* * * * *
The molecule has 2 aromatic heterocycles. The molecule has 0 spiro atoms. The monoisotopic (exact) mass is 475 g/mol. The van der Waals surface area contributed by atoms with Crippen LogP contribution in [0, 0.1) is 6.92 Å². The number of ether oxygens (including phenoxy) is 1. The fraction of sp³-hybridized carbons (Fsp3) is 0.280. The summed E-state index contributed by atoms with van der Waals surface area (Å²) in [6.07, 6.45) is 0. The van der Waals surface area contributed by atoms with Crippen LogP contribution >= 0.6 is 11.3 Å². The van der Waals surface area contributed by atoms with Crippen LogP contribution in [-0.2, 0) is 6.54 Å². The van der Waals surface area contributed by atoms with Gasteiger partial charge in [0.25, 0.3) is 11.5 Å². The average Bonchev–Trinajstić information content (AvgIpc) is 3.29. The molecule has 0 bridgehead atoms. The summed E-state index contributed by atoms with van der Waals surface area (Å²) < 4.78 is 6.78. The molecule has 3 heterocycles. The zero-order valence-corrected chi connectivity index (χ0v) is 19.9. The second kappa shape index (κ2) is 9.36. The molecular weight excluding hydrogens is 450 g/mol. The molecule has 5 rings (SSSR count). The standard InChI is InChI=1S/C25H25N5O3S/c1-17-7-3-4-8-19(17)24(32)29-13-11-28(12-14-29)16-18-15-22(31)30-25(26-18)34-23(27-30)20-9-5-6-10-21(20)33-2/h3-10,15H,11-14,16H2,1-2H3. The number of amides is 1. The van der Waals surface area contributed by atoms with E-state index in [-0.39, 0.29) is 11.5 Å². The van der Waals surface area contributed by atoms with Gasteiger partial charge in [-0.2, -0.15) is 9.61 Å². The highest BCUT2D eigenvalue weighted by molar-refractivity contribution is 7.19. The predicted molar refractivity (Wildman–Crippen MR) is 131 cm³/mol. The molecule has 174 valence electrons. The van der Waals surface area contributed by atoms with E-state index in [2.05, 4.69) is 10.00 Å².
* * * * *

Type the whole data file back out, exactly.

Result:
The molecule has 2 aromatic heterocycles. The molecule has 0 spiro atoms. The monoisotopic (exact) mass is 475 g/mol. The van der Waals surface area contributed by atoms with Crippen LogP contribution in [0, 0.1) is 6.92 Å². The number of ether oxygens (including phenoxy) is 1. The fraction of sp³-hybridized carbons (Fsp3) is 0.280. The summed E-state index contributed by atoms with van der Waals surface area (Å²) in [6.07, 6.45) is 0. The van der Waals surface area contributed by atoms with Crippen LogP contribution >= 0.6 is 11.3 Å². The van der Waals surface area contributed by atoms with Crippen LogP contribution in [-0.2, 0) is 6.54 Å². The van der Waals surface area contributed by atoms with Gasteiger partial charge in [0.25, 0.3) is 11.5 Å². The average Bonchev–Trinajstić information content (AvgIpc) is 3.29. The molecule has 0 bridgehead atoms. The summed E-state index contributed by atoms with van der Waals surface area (Å²) < 4.78 is 6.78. The molecule has 3 heterocycles. The zero-order valence-corrected chi connectivity index (χ0v) is 19.9. The second kappa shape index (κ2) is 9.36. The molecular weight excluding hydrogens is 450 g/mol. The molecule has 5 rings (SSSR count). The standard InChI is InChI=1S/C25H25N5O3S/c1-17-7-3-4-8-19(17)24(32)29-13-11-28(12-14-29)16-18-15-22(31)30-25(26-18)34-23(27-30)20-9-5-6-10-21(20)33-2/h3-10,15H,11-14,16H2,1-2H3. The number of amides is 1. The van der Waals surface area contributed by atoms with E-state index in [-0.39, 0.29) is 11.5 Å². The van der Waals surface area contributed by atoms with Gasteiger partial charge in [-0.2, -0.15) is 9.61 Å². The highest BCUT2D eigenvalue weighted by molar-refractivity contribution is 7.19. The predicted molar refractivity (Wildman–Crippen MR) is 131 cm³/mol. The molecule has 174 valence electrons. The van der Waals surface area contributed by atoms with E-state index in [2.05, 4.69) is 10.00 Å².